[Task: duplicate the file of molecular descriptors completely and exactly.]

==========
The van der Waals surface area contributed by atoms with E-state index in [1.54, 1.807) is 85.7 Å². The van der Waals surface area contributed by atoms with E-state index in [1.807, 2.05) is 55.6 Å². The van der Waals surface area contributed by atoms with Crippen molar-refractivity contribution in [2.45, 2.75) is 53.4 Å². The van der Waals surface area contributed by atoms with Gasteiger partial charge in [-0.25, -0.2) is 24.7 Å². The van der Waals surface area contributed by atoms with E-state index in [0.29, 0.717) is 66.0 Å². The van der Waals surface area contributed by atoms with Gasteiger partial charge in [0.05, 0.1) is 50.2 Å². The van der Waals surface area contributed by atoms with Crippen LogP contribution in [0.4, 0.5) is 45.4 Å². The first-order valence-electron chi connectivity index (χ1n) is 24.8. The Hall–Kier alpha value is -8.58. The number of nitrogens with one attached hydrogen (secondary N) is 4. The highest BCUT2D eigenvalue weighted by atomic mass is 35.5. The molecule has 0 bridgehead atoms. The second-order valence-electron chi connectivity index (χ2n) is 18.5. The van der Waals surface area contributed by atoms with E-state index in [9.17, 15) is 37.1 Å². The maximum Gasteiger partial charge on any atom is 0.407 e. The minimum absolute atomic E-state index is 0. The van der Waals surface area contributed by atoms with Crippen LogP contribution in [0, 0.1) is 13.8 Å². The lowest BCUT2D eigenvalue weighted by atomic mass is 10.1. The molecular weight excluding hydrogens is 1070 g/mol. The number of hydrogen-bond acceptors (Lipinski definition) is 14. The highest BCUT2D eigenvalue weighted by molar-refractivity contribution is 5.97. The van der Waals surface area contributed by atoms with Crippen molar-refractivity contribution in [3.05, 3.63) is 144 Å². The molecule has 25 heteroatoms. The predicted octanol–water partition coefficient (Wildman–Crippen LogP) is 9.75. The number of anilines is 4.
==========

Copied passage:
The van der Waals surface area contributed by atoms with E-state index in [1.54, 1.807) is 85.7 Å². The van der Waals surface area contributed by atoms with E-state index in [1.807, 2.05) is 55.6 Å². The van der Waals surface area contributed by atoms with Crippen molar-refractivity contribution in [2.45, 2.75) is 53.4 Å². The van der Waals surface area contributed by atoms with Gasteiger partial charge in [-0.25, -0.2) is 24.7 Å². The van der Waals surface area contributed by atoms with E-state index in [0.29, 0.717) is 66.0 Å². The van der Waals surface area contributed by atoms with Gasteiger partial charge in [0.05, 0.1) is 50.2 Å². The van der Waals surface area contributed by atoms with Crippen LogP contribution in [0.4, 0.5) is 45.4 Å². The first-order valence-electron chi connectivity index (χ1n) is 24.8. The Hall–Kier alpha value is -8.58. The number of nitrogens with one attached hydrogen (secondary N) is 4. The highest BCUT2D eigenvalue weighted by atomic mass is 35.5. The molecule has 0 bridgehead atoms. The second-order valence-electron chi connectivity index (χ2n) is 18.5. The van der Waals surface area contributed by atoms with E-state index in [9.17, 15) is 37.1 Å². The maximum Gasteiger partial charge on any atom is 0.407 e. The minimum absolute atomic E-state index is 0. The van der Waals surface area contributed by atoms with Crippen LogP contribution in [0, 0.1) is 13.8 Å². The lowest BCUT2D eigenvalue weighted by atomic mass is 10.1. The molecular weight excluding hydrogens is 1070 g/mol. The number of hydrogen-bond acceptors (Lipinski definition) is 14. The highest BCUT2D eigenvalue weighted by molar-refractivity contribution is 5.97. The van der Waals surface area contributed by atoms with Crippen molar-refractivity contribution in [3.05, 3.63) is 144 Å². The molecule has 25 heteroatoms. The predicted octanol–water partition coefficient (Wildman–Crippen LogP) is 9.75. The number of anilines is 4.